Acupuncture As a Remedy for Back Pain

by David A. Griffiths

If you suffer from back pain, you probably would not consider acupuncture as a treatment until you have exhausted many other alternatives. However, acupuncture is a type of ancient Chinese medicine that’s been around for over 2,500 years, and throughout this time, it has been used for back pain relief, increasingly so in these modern times.

 
While it is not traditionally a part of Western medicine, nowadays your doctor is quite likely to send you for
this treatment if you are suffering from back or neck pain either persistently or due to accident or injury.
If you are going to have this therapy, you may want to know a little about how it works. The general belief is
that the body has 20 energy flow patterns called meridians or pathways. It is thought that the life force or vital energy, known as the qi (it is pronounced chee), flows through these pathways and is considered
to be essential to maintaining good health. There are over 2,000 points on our bodies that connect with these pathways and it is at these points that the hair-thin needles are inserted. This is done in varying, specific combinations depending on the treatment required. These actions are believed to either correct the flow of qi or to reinforce it.

 
Even though it cannot be proven that this works as a type of pain relief, it is thought that the central nervous
system is stimulated. Most patients say that they get a pins-and-needles sensation upon the insertion of the
needles and indeed into the duration of the treatment, which usually lasts about 15 to 30 minutes. Some people report that they feel energized or even very relaxed, so it appears as if the effect can be somewhat different depending on the individual.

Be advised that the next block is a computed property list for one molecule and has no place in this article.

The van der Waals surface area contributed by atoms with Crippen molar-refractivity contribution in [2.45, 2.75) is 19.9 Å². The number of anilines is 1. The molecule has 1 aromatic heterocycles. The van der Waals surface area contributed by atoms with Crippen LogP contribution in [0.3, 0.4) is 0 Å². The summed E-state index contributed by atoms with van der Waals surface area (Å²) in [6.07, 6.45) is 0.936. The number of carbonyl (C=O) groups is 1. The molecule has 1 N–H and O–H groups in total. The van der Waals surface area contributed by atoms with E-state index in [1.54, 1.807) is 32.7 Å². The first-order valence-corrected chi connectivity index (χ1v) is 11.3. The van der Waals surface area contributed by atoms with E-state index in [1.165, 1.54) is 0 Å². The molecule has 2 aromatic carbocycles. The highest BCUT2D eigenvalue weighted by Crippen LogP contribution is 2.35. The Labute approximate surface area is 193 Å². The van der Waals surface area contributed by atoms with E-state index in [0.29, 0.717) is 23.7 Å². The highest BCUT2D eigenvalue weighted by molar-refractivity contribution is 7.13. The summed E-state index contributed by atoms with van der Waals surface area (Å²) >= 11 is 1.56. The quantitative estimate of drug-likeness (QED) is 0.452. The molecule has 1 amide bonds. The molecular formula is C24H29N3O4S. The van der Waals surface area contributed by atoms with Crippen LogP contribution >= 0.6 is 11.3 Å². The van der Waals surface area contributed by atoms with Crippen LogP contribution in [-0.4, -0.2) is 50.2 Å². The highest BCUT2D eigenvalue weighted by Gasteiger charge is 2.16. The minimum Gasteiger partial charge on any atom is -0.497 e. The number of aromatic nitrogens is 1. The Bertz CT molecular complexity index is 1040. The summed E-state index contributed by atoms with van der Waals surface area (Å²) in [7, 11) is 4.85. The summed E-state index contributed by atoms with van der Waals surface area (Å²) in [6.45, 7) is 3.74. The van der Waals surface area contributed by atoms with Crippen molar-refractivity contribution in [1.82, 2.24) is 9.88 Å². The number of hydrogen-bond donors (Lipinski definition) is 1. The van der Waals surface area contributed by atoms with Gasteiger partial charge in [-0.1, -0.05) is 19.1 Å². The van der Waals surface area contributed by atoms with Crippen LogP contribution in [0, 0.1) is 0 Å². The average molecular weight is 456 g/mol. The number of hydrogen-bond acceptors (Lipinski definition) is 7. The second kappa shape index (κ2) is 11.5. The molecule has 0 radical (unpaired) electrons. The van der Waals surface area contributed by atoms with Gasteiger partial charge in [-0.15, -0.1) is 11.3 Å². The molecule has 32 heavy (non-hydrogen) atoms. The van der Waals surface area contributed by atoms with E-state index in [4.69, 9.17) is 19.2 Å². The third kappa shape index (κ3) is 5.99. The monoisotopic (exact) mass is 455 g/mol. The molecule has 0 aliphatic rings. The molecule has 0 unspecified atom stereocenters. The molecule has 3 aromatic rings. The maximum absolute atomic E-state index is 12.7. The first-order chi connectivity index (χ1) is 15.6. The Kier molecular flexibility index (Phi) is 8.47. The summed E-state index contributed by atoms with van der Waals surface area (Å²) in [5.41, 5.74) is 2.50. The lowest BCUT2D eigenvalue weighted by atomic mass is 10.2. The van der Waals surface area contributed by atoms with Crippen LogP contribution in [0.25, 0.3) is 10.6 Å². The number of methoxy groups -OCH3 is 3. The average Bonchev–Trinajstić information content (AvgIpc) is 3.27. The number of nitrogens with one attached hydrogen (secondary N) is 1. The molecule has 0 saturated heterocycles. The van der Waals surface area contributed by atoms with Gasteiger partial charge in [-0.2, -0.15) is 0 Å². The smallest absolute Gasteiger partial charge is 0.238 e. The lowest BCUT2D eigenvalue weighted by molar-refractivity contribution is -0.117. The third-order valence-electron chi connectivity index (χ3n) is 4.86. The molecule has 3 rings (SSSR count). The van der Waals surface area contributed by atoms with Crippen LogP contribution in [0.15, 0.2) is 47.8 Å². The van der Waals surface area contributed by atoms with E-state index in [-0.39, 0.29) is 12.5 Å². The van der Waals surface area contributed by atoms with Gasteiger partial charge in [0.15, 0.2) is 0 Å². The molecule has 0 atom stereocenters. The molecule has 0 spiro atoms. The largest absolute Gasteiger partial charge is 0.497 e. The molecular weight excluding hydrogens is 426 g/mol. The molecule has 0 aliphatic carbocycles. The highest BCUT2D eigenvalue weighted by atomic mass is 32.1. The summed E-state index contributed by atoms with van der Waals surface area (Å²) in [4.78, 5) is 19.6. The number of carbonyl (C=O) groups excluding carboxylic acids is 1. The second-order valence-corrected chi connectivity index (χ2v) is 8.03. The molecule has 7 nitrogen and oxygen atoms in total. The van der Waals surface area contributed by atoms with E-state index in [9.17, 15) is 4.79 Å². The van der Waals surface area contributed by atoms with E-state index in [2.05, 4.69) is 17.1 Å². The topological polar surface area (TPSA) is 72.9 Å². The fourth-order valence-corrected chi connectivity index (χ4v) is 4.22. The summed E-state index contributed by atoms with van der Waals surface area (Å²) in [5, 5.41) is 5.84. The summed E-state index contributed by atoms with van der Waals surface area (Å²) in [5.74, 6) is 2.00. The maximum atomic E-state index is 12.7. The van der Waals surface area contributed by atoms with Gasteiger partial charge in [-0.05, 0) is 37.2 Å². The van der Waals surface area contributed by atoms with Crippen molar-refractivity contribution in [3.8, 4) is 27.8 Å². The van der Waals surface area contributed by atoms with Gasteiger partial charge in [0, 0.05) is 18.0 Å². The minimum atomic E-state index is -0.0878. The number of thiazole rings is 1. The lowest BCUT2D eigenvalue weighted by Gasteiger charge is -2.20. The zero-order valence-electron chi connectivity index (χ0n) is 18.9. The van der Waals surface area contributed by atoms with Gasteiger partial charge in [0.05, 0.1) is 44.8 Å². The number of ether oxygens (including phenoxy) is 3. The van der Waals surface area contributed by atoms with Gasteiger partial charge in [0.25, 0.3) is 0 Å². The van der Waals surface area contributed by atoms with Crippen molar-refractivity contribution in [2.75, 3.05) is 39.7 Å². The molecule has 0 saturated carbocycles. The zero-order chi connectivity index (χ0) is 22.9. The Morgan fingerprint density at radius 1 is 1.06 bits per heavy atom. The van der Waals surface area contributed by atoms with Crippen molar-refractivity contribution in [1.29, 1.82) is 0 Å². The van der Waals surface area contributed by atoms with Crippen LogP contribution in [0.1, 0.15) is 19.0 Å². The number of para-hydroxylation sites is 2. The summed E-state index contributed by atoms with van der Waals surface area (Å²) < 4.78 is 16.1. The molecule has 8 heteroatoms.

The acupuncturist will use up to 20 metallic needles during a treatment session and the depth they are inserted is dependent upon the area—deeper muscular or fatty areas need more penetration and the scalp, for example, would be just below the surface. The practitioner may turn the needles one way or another depending on what they are trying to achieve; in my personal experience, they were turned on insertion, then again about half way through the treatment. At no point is the treatment painful. There is a mere sensation of the needles going in, but they do not feel sharp at all because, unlike needles used for injections, an acupuncture needle’s tip comes to a smooth point without sharp edges. They are also about 20 times thinner than a hypodermic needle. In my experience, the most troublesome part of the treatment is lying in the same position without moving for up to 30 minutes, especially if you suffer from back pain.

 
Although there are many medical experts who believe acupuncture is an effective way to treat certain conditions such as back pain, there is no true consensus. Some adhere to the theories of qi and meridians, while others attribute acupuncture’s benefits to the biological changes that are brought about in the body as a result of treatment. Needless to say, there will always be the skeptics who deny that acupuncture has any effect at all, but in my opinion, if you are suffering from ongoing back pain, it is certainly worth trying.

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